A top epidemiologist and government adviser, Zhong Nanshan, said China is aiming to fully vaccinate 40% of its population by the end of the month, and will double that percentage by the end of the year.
Due to the huge population of China Dosage per 100 people Still behind countries like US and UK. But if its vaccination campaign can keep up with the current momentum, it will pick up speed rapidly.

A huge backlog at China’s ports could spoil your holiday shopping this year

Get your Christmas shopping done early this year—like, really early.

A coronavirus outbreak in southern China has closed important ports for global trade and caused a shipping backlog that could take months to clear.

That’s because authorities in Guangdong province – home to some of the world’s busiest container ports – were forced to close communities and suspend trade to help bring the outbreak under control.

While the number of cases has come down, major ports are still operating below capacity, creating a domino effect of delays across the region. And that’s especially bad news when you’re home to Shenzhen and Guangzhou, the world’s fourth and fifth largest comprehensive container ports.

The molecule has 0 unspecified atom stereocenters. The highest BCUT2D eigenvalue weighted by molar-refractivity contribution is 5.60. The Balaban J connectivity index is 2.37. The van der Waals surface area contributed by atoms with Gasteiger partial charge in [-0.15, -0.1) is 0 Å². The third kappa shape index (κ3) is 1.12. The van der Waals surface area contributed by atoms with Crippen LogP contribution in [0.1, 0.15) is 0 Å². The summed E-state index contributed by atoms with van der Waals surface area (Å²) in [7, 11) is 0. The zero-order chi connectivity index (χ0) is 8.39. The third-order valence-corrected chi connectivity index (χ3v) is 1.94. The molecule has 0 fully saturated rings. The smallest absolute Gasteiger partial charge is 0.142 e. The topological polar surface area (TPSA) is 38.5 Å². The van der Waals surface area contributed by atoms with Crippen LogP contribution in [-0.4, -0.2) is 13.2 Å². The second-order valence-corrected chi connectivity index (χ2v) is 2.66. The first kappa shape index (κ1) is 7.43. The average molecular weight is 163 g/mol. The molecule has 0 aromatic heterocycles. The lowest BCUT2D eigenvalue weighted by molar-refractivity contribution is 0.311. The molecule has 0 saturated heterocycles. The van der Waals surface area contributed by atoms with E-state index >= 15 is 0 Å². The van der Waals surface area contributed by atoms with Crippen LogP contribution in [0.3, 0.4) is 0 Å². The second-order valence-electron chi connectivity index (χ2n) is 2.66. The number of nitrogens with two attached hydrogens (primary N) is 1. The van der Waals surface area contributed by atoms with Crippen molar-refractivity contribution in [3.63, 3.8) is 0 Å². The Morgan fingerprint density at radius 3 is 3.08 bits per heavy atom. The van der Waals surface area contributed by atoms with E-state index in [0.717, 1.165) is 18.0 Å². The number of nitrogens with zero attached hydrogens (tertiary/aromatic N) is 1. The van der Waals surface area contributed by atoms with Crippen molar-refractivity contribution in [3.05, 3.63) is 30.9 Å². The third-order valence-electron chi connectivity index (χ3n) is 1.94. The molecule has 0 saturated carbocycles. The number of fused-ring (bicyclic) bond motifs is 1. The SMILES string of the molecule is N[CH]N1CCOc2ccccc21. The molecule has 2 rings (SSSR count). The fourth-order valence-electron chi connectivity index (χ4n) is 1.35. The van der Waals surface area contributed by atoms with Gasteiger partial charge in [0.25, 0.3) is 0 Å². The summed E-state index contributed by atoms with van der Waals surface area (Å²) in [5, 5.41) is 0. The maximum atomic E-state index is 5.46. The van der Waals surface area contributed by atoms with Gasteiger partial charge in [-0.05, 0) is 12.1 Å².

The result: the pain from this backlog could soon be felt by retailers and consumers, leading to shortages of goods and pushing up prices by the end of the year.

The “clog” is adding additional disruption to an already stressed global supply chain, including critical sea legs, Peter Sand, chief shipping analyst at shipowners’ union BIMCO, told CNN Business.

He warned that people “may not find all they were looking for on the shelves when shopping for year-end Christmas gifts.”

Read more about the latest threat in the ongoing supply chain crisis on CNN Business.

around asia

  • American journalist Danny Fenster, who was detained in Myanmar more than three weeks ago, has Appeared in a court in YangonAccording to Frontier Myanmar, news publication Fenster works as managing editor.
  • North Korean leader Kim Jong Un accepted His country is facing a food shortage, which he blames on last year’s typhoons and floods, just months after he warned North Koreans of a possible crisis.
  • and live in rural Indonesia Chicken’s Older residents are being given an incentive by local authorities to get vaccinated against COVID-19.

photo of the Day

A newsroom raided: Hong Kong police on Thursday declared the office of the Apple Daily newspaper a crime scene, after 500 officers descended on the premises to arrest officials and top editors and confiscate journalistic material under the city’s national security law. The arrests and investigations are the latest step in a growing crackdown against the provoking, anti-Beijing tabloid that has become the poster child in Hong Kong for media freedom, in what many analysts argue is an increasingly hostile landscape for the industry.